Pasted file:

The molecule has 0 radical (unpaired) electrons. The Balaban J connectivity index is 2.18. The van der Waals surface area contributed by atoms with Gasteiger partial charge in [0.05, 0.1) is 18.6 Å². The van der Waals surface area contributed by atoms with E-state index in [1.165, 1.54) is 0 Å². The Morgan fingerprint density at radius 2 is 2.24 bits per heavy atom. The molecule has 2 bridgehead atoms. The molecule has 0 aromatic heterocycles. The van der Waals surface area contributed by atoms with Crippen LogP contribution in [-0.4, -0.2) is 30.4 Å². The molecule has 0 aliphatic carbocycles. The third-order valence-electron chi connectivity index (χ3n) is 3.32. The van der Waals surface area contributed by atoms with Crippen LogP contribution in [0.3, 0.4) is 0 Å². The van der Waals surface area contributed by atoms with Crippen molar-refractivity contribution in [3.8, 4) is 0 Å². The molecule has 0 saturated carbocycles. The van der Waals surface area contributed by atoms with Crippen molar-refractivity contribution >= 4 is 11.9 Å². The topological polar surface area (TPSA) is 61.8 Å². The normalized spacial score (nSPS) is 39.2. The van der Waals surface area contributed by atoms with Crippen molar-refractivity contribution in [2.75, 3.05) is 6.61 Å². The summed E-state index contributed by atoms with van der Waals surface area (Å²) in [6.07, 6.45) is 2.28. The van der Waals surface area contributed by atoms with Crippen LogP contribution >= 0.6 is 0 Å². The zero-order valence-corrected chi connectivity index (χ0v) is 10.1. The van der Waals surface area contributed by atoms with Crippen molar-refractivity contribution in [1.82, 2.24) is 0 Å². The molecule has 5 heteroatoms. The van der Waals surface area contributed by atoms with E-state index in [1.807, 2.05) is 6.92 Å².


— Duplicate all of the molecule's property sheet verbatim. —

The molecule has 0 radical (unpaired) electrons. The Balaban J connectivity index is 2.18. The van der Waals surface area contributed by atoms with Gasteiger partial charge in [0.05, 0.1) is 18.6 Å². The van der Waals surface area contributed by atoms with E-state index in [1.165, 1.54) is 0 Å². The Morgan fingerprint density at radius 2 is 2.24 bits per heavy atom. The molecule has 2 bridgehead atoms. The molecule has 0 aromatic heterocycles. The van der Waals surface area contributed by atoms with Crippen LogP contribution in [-0.4, -0.2) is 30.4 Å². The molecule has 0 aliphatic carbocycles. The third-order valence-electron chi connectivity index (χ3n) is 3.32. The van der Waals surface area contributed by atoms with Crippen LogP contribution in [0.3, 0.4) is 0 Å². The van der Waals surface area contributed by atoms with Crippen molar-refractivity contribution in [3.8, 4) is 0 Å². The molecule has 0 saturated carbocycles. The van der Waals surface area contributed by atoms with Crippen molar-refractivity contribution >= 4 is 11.9 Å². The topological polar surface area (TPSA) is 61.8 Å². The normalized spacial score (nSPS) is 39.2. The van der Waals surface area contributed by atoms with Crippen molar-refractivity contribution in [2.75, 3.05) is 6.61 Å². The summed E-state index contributed by atoms with van der Waals surface area (Å²) in [6.07, 6.45) is 2.28. The van der Waals surface area contributed by atoms with Crippen LogP contribution >= 0.6 is 0 Å². The zero-order valence-corrected chi connectivity index (χ0v) is 10.1. The van der Waals surface area contributed by atoms with Crippen molar-refractivity contribution in [1.82, 2.24) is 0 Å². The molecule has 5 heteroatoms. The van der Waals surface area contributed by atoms with E-state index in [1.807, 2.05) is 6.92 Å².